LINGUIST List 23.3672|
Tue Sep 04 2012
Calls: Cognitive Sci, Ling Theories, Socioling, Pragmatics, Semantics/Canada
Editor for this issue: Alison Zaharee
From: Eline Zenner <eline.zennerarts.kuleuven.be>
Subject: Cognitive Sociolinguistics: Variationist and Interactional Sociolinguistics from a Cognitive Linguistics Point of View
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Full Title: Cognitive Sociolinguistics: Variationist and Interactional Sociolinguistics from a Cognitive Linguistics Point of View
Date: 23-Jun-2013 - 28-Jun-2013
Location: Edmonton, Alberta, Canada
Contact Person: Eline Zenner
Meeting Email: < click here to access email >
Linguistic Field(s): Cognitive Science; Linguistic Theories; Pragmatics; Semantics; Sociolinguistics
Call Deadline: 12-Sep-2012
Cognitive Sociolinguistics: Variationist and Interactional Sociolinguistics from a Cognitive Linguistics Point of View (ICLC12 Theme Session)
Dirk Geeraerts (KU Leuven, Belgium)
Gitte Kristiansen (Universidad Complutense de Madrid, Spain)
Eline Zenner (KU Leuven, Belgium)
Eline Zenner (eline.zennerarts.kuleuven.be)
In the past decades, linguistic analyses within Cognitive Linguistics or other cognitively oriented theories were all too often carried out at the level of 'a general, uniform language', disregarding the rich and complex patterns of intralingual and communicative variation in that language. Such a shallow level of granularity ultimately amounts to that of a homogeneous and thus idealized speech community, reminiscent of Chomsky's ideal speaker-hearer. To the extent that Cognitive Linguistics takes its claim of being a usage-based approach to language and cognition seriously, it cannot continue to work with an implicitly assumed conception of language being situated taxonomically at an almost Chomskyan level of abstraction. Cognitive Sociolinguistic research fills this gap in an enriched manner, by combining the CL theoretical framework with the empirical methods used in sociolinguistics and social science at large. Without aiming at a full list of possible themes, the topics covered by Cognitive Sociolinguistics may roughly be said to fall within four thematic areas:
1) General models of social factors in Cognitive Linguistics: the role of social variation in language as a Complex Dynamic System, in a socio-evolutionary view of language, in language as an epigenetic system, in situated embodiment, in an intersubjective view of language
2) Lectal and situational variation of meaning and meaningful constructs: lectal variation of lexical and constructional meaning; social distribution of protoype effects, metaphors and metonymical patterns; cognitive conceptions of meaning (and function) as the basis of the sociolinguistic variable; language-internal variation of cultural models
3) Cognitive representation, perception and processing of language variation: prototype and exemplar-based models of variation; usage-based frequency effects in lectal variation; metaphorical linguistic attitudes; metonymy and stereotyping; cultural models of variation and normativity; cognitive aspects of perception, accommodation, linguistic identities, and the acquisition of lectal competence
4) The interactional dynamics of meaningful variation: the flexible expression of identities in language use; 'third wave' cognitive sociolinguistics; situational variation of social meaning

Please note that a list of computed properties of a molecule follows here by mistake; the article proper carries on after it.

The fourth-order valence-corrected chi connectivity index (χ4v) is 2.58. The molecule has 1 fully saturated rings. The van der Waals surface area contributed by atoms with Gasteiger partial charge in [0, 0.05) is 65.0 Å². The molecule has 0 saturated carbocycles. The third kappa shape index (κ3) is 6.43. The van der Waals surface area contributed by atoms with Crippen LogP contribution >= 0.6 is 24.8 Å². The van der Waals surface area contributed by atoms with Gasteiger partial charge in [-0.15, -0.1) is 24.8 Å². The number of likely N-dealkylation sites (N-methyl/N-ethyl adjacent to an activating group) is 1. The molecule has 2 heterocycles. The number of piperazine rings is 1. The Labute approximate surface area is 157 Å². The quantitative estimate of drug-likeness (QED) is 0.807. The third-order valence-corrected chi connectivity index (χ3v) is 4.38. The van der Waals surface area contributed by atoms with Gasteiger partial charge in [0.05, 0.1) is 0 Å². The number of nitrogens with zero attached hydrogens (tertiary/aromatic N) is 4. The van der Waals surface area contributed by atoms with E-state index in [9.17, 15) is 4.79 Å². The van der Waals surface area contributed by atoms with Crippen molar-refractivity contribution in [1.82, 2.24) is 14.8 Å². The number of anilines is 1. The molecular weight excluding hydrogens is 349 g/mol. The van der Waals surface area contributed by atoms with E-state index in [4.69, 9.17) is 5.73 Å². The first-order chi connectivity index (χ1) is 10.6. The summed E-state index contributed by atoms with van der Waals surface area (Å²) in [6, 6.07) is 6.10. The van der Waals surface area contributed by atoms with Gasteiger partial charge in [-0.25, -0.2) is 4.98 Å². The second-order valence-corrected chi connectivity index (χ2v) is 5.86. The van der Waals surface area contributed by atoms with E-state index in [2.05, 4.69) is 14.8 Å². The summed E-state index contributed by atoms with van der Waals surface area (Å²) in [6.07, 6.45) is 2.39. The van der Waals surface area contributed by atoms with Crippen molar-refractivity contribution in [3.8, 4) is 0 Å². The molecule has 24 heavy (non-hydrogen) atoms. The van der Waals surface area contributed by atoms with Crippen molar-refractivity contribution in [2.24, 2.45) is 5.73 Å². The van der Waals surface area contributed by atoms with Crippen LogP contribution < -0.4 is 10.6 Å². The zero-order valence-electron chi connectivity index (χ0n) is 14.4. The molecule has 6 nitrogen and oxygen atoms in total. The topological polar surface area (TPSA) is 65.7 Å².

Contributions to any of the four areas are in all cases expected to rely on a firm empirical basis, in the form of advanced corpus-based techniques, experimental methods and survey-based research, or a combination of these.
A longer, more detailed description of the theme of this session is available at:
2nd Call for Papers:
We invite statements of interest and submissions of short abstracts for a theme session to be proposed for the International Cognitive Linguistics Conference in Edmonton, Canada, June 23-28, 2013 (https://sites.google.com/a/ualberta.ca/iclc12/home).
The theme session addresses language-internal variation in all its dimensions, in line with recent publications such as Kristiansen & Dirven 2008, Cognitive Sociolinguistics; Croft 2009, 'Towards a social cognitive linguistics'; Geeraerts, Kristiansen & Peirsman 2010, Advances in Cognitive Sociolinguistics.
If you intend to participate in this session, please send a message by return of mail to Eline Zenner at KU Leuven (eline.zennerarts.kuleuven.be) to express your interest. No later than September 12, 2012, we would then like to receive a title and a short abstract or description of your work (up to 150-200 words) at the same address. Specifically, please indicate not just the topic you will address, but also the type of empirical data and analytical method you will use in your study.
Decisions on the theme session will be taken by September 22, 2012. (The ICLC12 framework allows for a maximum of 18 contributions per theme session.)
Please note that full abstracts for all papers, so also papers in theme sessions, will have to be submitted for review to the ICLC organization by November 1 (see the conference website for details). To ensure maximal interaction and discussion during the conference, participants in the theme session will be invited to make a draft text or an extended abstract available to the other participants by June 1, 2013.
September 12, 2012: Deadline for submission of short abstracts to eline.zennerarts.kuleuven.be
September 22, 2012: Notification of decisions on theme session by the theme session organizers
November 1, 2012: Submission of full abstracts to conference system and eline.zennerarts.kuleuven.be
January 1, 2013: Notification of acceptance by the conference organizers
June 1, 2013: Deadline for submission of draft texts or extended abstracts
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